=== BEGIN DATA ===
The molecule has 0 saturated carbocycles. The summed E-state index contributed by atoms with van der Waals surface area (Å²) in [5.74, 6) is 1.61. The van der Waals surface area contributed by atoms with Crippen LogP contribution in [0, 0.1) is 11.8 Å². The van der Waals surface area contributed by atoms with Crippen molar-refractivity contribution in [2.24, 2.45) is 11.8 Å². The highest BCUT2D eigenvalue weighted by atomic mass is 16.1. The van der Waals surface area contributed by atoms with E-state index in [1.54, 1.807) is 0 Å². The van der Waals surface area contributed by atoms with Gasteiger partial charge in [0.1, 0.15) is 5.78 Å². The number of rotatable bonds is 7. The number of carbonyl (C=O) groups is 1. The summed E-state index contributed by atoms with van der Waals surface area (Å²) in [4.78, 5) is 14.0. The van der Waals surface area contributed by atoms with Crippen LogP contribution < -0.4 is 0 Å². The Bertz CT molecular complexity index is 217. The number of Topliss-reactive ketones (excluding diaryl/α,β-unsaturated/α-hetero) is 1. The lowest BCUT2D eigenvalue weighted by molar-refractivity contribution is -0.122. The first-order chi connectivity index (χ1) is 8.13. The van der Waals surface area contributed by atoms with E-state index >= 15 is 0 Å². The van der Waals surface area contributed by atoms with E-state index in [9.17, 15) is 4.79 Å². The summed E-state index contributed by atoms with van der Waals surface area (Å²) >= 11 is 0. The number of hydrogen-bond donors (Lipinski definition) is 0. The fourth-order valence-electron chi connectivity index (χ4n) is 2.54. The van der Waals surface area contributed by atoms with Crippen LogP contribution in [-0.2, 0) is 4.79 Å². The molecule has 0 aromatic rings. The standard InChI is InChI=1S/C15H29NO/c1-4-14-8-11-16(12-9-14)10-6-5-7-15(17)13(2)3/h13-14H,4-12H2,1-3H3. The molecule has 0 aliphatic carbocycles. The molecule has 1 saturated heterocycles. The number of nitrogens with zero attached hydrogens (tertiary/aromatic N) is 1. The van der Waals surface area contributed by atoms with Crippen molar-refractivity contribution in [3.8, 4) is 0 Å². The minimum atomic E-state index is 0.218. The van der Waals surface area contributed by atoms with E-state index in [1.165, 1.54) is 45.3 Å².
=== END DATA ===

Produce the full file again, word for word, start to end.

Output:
The molecule has 0 saturated carbocycles. The summed E-state index contributed by atoms with van der Waals surface area (Å²) in [5.74, 6) is 1.61. The van der Waals surface area contributed by atoms with Crippen LogP contribution in [0, 0.1) is 11.8 Å². The van der Waals surface area contributed by atoms with Crippen molar-refractivity contribution in [2.24, 2.45) is 11.8 Å². The highest BCUT2D eigenvalue weighted by atomic mass is 16.1. The van der Waals surface area contributed by atoms with E-state index in [1.54, 1.807) is 0 Å². The van der Waals surface area contributed by atoms with Gasteiger partial charge in [0.1, 0.15) is 5.78 Å². The number of rotatable bonds is 7. The number of carbonyl (C=O) groups is 1. The summed E-state index contributed by atoms with van der Waals surface area (Å²) in [4.78, 5) is 14.0. The van der Waals surface area contributed by atoms with Crippen LogP contribution < -0.4 is 0 Å². The Bertz CT molecular complexity index is 217. The number of Topliss-reactive ketones (excluding diaryl/α,β-unsaturated/α-hetero) is 1. The lowest BCUT2D eigenvalue weighted by molar-refractivity contribution is -0.122. The first-order chi connectivity index (χ1) is 8.13. The van der Waals surface area contributed by atoms with E-state index >= 15 is 0 Å². The van der Waals surface area contributed by atoms with E-state index in [9.17, 15) is 4.79 Å². The summed E-state index contributed by atoms with van der Waals surface area (Å²) >= 11 is 0. The number of hydrogen-bond donors (Lipinski definition) is 0. The fourth-order valence-electron chi connectivity index (χ4n) is 2.54. The van der Waals surface area contributed by atoms with Crippen LogP contribution in [-0.2, 0) is 4.79 Å². The molecule has 0 aromatic rings. The standard InChI is InChI=1S/C15H29NO/c1-4-14-8-11-16(12-9-14)10-6-5-7-15(17)13(2)3/h13-14H,4-12H2,1-3H3. The molecule has 0 aliphatic carbocycles. The molecule has 1 saturated heterocycles. The number of nitrogens with zero attached hydrogens (tertiary/aromatic N) is 1. The van der Waals surface area contributed by atoms with Crippen molar-refractivity contribution in [3.8, 4) is 0 Å². The minimum atomic E-state index is 0.218. The van der Waals surface area contributed by atoms with E-state index in [1.165, 1.54) is 45.3 Å².